“NSLS-II recognizes the need for comprehensive studies on materials, which means researchers need to use more than one technique to uncover the properties and behaviors of materials,” Hill said. “I am very pleased that our users can now request multiple beamlines on a single proposal, what we call a ‘multimodal’ proposal.”
From biology to materials science, researchers from all areas of science have come to NSLS-II to take advantage of these capabilities. In the facility’s first five years, staff scientists and visiting researchers have unlocked new protein structures, studied nanoscale phenomena in electronic and information technologies, studied energy materials across multiple length and time scales at once, and watched chemical catalysts work in real-time.
Sometimes, the images produced at NSLS-II are as beautiful as they are informative. Earlier this year, scientists at Carnegie Mellon University collaborated with NSLS-II to determine how nanomaterials could be used to tackle global food security challenges. Using the Submicron Resolution X-ray Spectroscopy (SRX) beamline and the X-ray Fluorescence Microprobe (XFM) beamline, the team produced images in which key elements in crop samples fluoresced. By studying these images, the scientists were able to determine how nanoparticles influenced the movement of metals throughout the crops, suggesting ways to target the delivery of nutrients to specific plant organs.
In March, scientists at NSLS-II identified the cause of battery cathode degradation in nickel-rich materials. The team used the Inner-Shell Spectroscopy (ISS) and X-ray Powder Diffraction (XPD) beamlines at NSLS-II to “see” the chemical environment around nickel atoms in a cathode material, and determined inhomogeneities in nickel’s oxidation states led to the degradation. Their work could help improve lithium-ion batteries, which are used to power everything from consumer electronics to electric vehicles.
In addition to collaborating with universities and other national laboratories on individual studies, NSLS-II has established strong working relationships with outside institutions to fund and operate new beamlines at the facility. For example, the National Institute of Standards and Technology owns and operates three beamlines at NSLS-II that enable scientists to “see” detailed views of chemical reactions. Case Western Reserve University operates one beamline and collaborates with NSLS-II on two additional beamlines to provide scientists with a suite of biological imaging endstations. One of NSLS-II’s most notable partnerships, however, is with Brookhaven’s own Center for Functional Nanomaterials (CFN), another DOE Office of Science User Facility. CFN currently operates three beamlines in partnership with NSLS-II that are specialized for characterizing nanomaterials.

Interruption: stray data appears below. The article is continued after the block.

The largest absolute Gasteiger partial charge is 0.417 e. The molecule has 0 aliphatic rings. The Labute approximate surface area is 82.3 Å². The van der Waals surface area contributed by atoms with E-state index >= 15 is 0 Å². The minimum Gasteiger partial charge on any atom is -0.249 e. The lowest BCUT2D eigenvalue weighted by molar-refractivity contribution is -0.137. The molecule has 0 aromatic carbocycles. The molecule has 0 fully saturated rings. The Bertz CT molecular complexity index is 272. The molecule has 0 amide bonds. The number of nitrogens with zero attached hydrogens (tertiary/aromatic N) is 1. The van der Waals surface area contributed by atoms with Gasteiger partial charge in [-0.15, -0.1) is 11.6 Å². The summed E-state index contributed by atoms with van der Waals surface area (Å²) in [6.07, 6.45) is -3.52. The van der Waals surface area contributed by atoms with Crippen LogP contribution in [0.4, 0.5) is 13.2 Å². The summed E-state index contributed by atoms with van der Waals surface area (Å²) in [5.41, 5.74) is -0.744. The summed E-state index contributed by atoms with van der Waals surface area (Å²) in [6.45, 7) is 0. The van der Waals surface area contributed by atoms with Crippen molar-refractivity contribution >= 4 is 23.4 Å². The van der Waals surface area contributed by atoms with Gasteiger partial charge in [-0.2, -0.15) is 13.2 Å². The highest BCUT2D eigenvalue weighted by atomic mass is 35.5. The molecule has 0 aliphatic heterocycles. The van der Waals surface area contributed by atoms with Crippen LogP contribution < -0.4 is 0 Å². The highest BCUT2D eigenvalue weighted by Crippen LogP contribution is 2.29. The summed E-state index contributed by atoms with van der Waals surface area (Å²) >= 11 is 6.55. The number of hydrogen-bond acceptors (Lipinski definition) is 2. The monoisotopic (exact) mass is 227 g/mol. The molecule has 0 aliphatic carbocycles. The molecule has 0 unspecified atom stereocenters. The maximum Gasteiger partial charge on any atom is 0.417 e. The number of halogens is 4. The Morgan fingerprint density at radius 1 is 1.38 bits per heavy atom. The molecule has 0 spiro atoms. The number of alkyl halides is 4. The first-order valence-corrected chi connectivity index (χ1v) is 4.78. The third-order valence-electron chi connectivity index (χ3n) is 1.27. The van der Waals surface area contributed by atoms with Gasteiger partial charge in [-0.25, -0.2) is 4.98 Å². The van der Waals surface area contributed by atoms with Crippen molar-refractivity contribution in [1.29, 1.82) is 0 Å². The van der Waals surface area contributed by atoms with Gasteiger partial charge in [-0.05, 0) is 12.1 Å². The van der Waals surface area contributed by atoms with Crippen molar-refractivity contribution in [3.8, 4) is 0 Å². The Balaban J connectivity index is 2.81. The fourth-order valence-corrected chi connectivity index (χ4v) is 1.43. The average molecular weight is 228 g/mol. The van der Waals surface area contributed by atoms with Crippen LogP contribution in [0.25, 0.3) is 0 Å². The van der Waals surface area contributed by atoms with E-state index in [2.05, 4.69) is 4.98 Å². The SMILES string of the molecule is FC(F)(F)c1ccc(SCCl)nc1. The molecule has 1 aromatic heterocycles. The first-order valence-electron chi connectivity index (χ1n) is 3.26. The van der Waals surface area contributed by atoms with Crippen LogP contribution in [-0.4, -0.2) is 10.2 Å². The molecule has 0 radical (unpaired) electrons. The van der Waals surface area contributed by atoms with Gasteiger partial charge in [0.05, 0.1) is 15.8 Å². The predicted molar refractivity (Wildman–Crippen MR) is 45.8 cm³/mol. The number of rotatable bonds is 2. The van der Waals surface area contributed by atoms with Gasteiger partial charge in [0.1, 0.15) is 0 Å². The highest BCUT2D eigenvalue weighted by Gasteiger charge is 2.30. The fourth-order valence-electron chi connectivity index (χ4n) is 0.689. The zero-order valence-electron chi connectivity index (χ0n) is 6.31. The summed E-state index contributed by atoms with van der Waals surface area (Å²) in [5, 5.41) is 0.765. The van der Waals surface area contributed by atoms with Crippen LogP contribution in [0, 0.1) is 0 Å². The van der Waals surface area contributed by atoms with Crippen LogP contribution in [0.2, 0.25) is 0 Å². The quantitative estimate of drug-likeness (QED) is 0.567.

New science on the horizon
In the years to come, scientific collaborations will continue to be key for NSLS-II. For example, a new cryo-electron microscope (cryo-EM) center funded by New York State, called the Laboratory of Biomolecular Structure (LBMS), is currently under construction at Brookhaven Lab, adjacent to NSLS-II. Combining the suite of biological beamlines at NSLS-II with the cryo-EMs at LBMS will offer researchers complementary techniques to study biological systems. The goal is to reveal unprecedented information on the structure and dynamics of the engines of life.
Also under construction at NSLS-II is a new beamline funded by the New York State Energy Research and Development Authority, called the High Energy Engineering X-Ray Scattering (HEX) beamline. HEX will be a powerful and versatile tool to advance energy storage and conversion research, such as battery development and materials engineering. The beamline will provide extremely energetic x-rays that can penetrate steel casings of full-size batteries so scientists can image atomic structures under working conditions and in real time.
“Looking to the future, I see NSLS-II becoming an even larger hub for materials characterization of all kinds,” Hill said. “Our high-end beamlines and expert staff offer many opportunities for partnerships and collaborations. At the end of the day, this is what makes our science strong: the brightest minds, together, focusing on the biggest challenges in science.”
Brookhaven National Laboratory is supported by the Office of Science of the U.S. Department of Energy. The Office of Science is the single largest supporter of basic research in the physical sciences in the United States, and is working to address some of the most pressing challenges of our time. For more information, please visit science.energy.gov.